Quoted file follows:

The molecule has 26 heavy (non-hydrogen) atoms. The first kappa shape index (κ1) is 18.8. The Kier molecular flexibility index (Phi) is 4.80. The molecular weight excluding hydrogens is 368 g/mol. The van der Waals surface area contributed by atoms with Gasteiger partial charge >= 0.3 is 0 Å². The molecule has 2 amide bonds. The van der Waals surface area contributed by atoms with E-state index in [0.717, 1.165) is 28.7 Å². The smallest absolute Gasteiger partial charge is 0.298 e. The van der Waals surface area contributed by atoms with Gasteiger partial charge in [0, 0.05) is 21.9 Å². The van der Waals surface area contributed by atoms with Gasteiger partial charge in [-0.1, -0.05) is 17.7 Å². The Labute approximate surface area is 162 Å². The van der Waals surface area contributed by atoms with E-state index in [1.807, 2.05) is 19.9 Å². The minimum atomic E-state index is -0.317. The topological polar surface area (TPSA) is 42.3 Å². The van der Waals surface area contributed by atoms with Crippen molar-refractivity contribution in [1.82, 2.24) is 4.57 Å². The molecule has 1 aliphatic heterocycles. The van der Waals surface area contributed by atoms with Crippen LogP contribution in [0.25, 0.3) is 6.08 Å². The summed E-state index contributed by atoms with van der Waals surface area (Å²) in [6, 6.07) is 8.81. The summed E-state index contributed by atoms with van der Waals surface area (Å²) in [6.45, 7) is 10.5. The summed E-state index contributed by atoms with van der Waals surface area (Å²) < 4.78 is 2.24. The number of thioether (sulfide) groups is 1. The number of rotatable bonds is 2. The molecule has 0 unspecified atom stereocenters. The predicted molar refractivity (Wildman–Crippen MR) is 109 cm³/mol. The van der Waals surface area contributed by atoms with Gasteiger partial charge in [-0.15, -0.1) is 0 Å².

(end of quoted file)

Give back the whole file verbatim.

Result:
The molecule has 26 heavy (non-hydrogen) atoms. The first kappa shape index (κ1) is 18.8. The Kier molecular flexibility index (Phi) is 4.80. The molecular weight excluding hydrogens is 368 g/mol. The van der Waals surface area contributed by atoms with Gasteiger partial charge >= 0.3 is 0 Å². The molecule has 2 amide bonds. The van der Waals surface area contributed by atoms with E-state index in [0.717, 1.165) is 28.7 Å². The smallest absolute Gasteiger partial charge is 0.298 e. The van der Waals surface area contributed by atoms with Gasteiger partial charge in [0, 0.05) is 21.9 Å². The van der Waals surface area contributed by atoms with Gasteiger partial charge in [-0.1, -0.05) is 17.7 Å². The Labute approximate surface area is 162 Å². The van der Waals surface area contributed by atoms with E-state index in [1.807, 2.05) is 19.9 Å². The minimum atomic E-state index is -0.317. The topological polar surface area (TPSA) is 42.3 Å². The van der Waals surface area contributed by atoms with Crippen molar-refractivity contribution in [1.82, 2.24) is 4.57 Å². The molecule has 1 aliphatic heterocycles. The van der Waals surface area contributed by atoms with Crippen LogP contribution in [0.25, 0.3) is 6.08 Å². The summed E-state index contributed by atoms with van der Waals surface area (Å²) in [6, 6.07) is 8.81. The summed E-state index contributed by atoms with van der Waals surface area (Å²) in [6.45, 7) is 10.5. The summed E-state index contributed by atoms with van der Waals surface area (Å²) < 4.78 is 2.24. The number of thioether (sulfide) groups is 1. The number of rotatable bonds is 2. The molecule has 0 unspecified atom stereocenters. The predicted molar refractivity (Wildman–Crippen MR) is 109 cm³/mol. The van der Waals surface area contributed by atoms with Gasteiger partial charge in [-0.15, -0.1) is 0 Å².